Block size (cryptography)

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In modern cryptography, symmetric key ciphers are generally divided into stream ciphers and block ciphers. Block ciphers operate on a fixed length string of bits. The length of this bit string is the block size. Both the input (plaintext) and output (ciphertext) are the same length; the output cannot be shorter than the input – this is logically required by the Pigeonhole principle and the fact that the cipher must be invertible – and it is simply undesirable for the output to be longer than the input.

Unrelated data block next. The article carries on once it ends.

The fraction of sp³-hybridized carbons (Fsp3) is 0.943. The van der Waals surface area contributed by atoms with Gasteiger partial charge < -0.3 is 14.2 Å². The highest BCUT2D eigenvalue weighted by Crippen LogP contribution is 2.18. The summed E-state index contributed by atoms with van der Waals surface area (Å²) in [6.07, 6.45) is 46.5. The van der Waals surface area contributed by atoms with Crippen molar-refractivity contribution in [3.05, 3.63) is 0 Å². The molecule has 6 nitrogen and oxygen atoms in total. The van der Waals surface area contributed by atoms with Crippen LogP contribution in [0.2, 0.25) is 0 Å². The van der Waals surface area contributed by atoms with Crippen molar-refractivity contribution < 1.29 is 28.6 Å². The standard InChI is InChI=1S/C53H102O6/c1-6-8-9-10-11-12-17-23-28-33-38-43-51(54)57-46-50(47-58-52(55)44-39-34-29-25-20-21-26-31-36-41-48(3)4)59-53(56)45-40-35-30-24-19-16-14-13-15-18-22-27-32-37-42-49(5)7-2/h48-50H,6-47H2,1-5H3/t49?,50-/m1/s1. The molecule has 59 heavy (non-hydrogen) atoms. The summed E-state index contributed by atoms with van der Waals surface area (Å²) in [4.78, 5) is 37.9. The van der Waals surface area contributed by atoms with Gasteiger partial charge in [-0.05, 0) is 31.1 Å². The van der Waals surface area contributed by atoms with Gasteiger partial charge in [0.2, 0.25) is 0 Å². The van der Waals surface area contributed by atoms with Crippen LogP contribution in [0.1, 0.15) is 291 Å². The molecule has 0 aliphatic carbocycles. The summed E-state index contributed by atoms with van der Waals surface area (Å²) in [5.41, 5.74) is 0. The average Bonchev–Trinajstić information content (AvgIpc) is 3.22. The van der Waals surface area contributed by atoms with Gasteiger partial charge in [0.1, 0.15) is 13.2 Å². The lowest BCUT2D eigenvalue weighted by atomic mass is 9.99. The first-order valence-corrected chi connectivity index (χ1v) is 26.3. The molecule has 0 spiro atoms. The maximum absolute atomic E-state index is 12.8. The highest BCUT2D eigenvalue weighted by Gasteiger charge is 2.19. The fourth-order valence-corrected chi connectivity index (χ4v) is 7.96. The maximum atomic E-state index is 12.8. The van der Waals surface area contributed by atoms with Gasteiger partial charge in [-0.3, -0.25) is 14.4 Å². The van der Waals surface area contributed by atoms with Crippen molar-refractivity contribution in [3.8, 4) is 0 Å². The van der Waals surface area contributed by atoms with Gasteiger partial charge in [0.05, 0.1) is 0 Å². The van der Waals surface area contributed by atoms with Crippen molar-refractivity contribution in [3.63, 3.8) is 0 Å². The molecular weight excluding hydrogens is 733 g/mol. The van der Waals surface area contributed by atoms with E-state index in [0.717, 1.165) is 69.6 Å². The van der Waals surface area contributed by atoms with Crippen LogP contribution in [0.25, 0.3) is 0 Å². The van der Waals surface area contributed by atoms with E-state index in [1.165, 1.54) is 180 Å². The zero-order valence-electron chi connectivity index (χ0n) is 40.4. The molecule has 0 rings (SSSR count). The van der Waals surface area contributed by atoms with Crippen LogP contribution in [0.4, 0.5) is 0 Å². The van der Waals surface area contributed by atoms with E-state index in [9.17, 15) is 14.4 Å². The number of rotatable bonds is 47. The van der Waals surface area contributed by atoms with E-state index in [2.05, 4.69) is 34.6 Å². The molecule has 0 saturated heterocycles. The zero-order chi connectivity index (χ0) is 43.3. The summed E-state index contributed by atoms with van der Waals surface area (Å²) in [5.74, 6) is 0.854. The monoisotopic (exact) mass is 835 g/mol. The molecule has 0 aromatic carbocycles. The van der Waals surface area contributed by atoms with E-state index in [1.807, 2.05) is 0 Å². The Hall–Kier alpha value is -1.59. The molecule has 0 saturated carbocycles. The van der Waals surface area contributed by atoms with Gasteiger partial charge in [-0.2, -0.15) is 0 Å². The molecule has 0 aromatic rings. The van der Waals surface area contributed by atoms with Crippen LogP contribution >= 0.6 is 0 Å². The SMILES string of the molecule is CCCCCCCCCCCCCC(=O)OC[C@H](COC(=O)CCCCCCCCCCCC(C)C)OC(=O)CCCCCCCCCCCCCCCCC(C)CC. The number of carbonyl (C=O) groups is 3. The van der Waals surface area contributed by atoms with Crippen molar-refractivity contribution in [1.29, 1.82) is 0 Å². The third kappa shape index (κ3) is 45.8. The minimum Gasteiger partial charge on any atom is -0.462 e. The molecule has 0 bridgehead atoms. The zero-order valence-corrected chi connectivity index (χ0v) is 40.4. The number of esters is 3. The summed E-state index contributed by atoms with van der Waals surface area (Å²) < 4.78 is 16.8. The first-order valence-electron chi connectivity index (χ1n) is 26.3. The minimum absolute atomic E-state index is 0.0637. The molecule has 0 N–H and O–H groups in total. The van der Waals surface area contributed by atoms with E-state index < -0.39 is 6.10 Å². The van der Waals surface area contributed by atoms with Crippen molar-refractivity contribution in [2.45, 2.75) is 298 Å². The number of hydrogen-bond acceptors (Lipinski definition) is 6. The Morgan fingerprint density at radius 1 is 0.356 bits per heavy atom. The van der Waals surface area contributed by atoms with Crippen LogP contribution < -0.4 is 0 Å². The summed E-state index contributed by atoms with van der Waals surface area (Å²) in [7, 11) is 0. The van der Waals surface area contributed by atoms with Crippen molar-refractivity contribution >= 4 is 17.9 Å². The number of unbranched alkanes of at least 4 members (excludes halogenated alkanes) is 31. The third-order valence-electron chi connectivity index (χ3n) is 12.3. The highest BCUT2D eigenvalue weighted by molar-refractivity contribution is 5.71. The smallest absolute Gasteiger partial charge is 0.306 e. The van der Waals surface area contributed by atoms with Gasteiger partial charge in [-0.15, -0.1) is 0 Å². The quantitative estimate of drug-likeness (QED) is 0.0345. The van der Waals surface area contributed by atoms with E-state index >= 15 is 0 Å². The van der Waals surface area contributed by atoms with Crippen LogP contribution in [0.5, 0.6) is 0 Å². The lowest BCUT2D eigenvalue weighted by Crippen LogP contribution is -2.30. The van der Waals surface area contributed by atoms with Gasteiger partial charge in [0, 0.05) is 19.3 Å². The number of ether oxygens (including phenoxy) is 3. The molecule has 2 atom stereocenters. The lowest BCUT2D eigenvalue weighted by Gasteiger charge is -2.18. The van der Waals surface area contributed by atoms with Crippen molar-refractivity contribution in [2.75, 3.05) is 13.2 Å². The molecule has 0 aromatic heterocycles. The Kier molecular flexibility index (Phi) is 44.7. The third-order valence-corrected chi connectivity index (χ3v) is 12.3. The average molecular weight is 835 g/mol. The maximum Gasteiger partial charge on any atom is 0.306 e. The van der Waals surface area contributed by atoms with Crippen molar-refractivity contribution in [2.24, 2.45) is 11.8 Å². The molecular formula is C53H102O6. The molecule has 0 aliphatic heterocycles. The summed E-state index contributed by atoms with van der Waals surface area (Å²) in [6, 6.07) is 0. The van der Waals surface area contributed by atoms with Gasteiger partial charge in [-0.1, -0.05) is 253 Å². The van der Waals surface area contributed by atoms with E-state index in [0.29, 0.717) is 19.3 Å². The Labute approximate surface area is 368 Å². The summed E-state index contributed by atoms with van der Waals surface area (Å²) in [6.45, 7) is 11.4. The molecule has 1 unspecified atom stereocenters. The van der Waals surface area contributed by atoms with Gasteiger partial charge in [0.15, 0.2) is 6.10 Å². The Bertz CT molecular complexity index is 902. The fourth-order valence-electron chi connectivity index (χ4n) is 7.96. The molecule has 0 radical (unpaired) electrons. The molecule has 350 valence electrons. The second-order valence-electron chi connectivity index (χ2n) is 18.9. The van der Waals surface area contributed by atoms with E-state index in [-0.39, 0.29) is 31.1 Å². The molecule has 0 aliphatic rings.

The DES is using a block size of 64 bits (8 bytes) while the AES is using a block size of 128 bits (16 bytes). Rijndael, supports block sizes of 128, 192, and 256 bits, although the extra block sizes were not adopted by the AES standard.

A few block ciphers, such as RC5, support a variable block size. The Luby-Rackoff construction and the Outerbridge construction can both increase the effective block size of a cipher.

Few ciphers have unusual block sizes, for example the 3-Way block cipher have an unusual block size of 96 bits (12 bytes).